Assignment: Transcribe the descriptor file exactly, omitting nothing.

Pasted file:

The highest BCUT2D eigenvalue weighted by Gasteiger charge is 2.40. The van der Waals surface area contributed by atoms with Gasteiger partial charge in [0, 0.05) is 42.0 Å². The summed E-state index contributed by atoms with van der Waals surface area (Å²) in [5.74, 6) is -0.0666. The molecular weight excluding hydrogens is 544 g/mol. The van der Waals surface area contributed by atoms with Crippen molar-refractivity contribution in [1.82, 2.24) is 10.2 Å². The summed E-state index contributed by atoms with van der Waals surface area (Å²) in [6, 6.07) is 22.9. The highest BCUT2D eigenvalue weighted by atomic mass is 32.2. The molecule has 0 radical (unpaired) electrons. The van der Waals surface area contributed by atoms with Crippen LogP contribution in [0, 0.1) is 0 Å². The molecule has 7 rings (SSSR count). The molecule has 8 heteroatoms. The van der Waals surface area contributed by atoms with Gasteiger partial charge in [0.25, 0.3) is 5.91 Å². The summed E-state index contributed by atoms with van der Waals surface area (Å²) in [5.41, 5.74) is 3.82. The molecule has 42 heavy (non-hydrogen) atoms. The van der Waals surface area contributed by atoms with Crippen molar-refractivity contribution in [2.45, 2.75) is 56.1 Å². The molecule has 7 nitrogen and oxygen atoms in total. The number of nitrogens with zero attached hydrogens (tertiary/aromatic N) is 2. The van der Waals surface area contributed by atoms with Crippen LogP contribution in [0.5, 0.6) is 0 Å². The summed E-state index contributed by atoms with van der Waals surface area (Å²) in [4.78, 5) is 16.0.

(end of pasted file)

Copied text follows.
The highest BCUT2D eigenvalue weighted by Gasteiger charge is 2.40. The van der Waals surface area contributed by atoms with Gasteiger partial charge in [0, 0.05) is 42.0 Å². The summed E-state index contributed by atoms with van der Waals surface area (Å²) in [5.74, 6) is -0.0666. The molecular weight excluding hydrogens is 544 g/mol. The van der Waals surface area contributed by atoms with Crippen molar-refractivity contribution in [1.82, 2.24) is 10.2 Å². The summed E-state index contributed by atoms with van der Waals surface area (Å²) in [6, 6.07) is 22.9. The highest BCUT2D eigenvalue weighted by atomic mass is 32.2. The molecule has 0 radical (unpaired) electrons. The van der Waals surface area contributed by atoms with Crippen LogP contribution in [0, 0.1) is 0 Å². The molecule has 7 rings (SSSR count). The molecule has 8 heteroatoms. The van der Waals surface area contributed by atoms with Gasteiger partial charge in [0.25, 0.3) is 5.91 Å². The summed E-state index contributed by atoms with van der Waals surface area (Å²) in [5.41, 5.74) is 3.82. The molecule has 42 heavy (non-hydrogen) atoms. The van der Waals surface area contributed by atoms with Crippen molar-refractivity contribution in [2.45, 2.75) is 56.1 Å². The molecule has 7 nitrogen and oxygen atoms in total. The number of nitrogens with zero attached hydrogens (tertiary/aromatic N) is 2. The van der Waals surface area contributed by atoms with Crippen LogP contribution in [0.5, 0.6) is 0 Å². The summed E-state index contributed by atoms with van der Waals surface area (Å²) in [4.78, 5) is 16.0.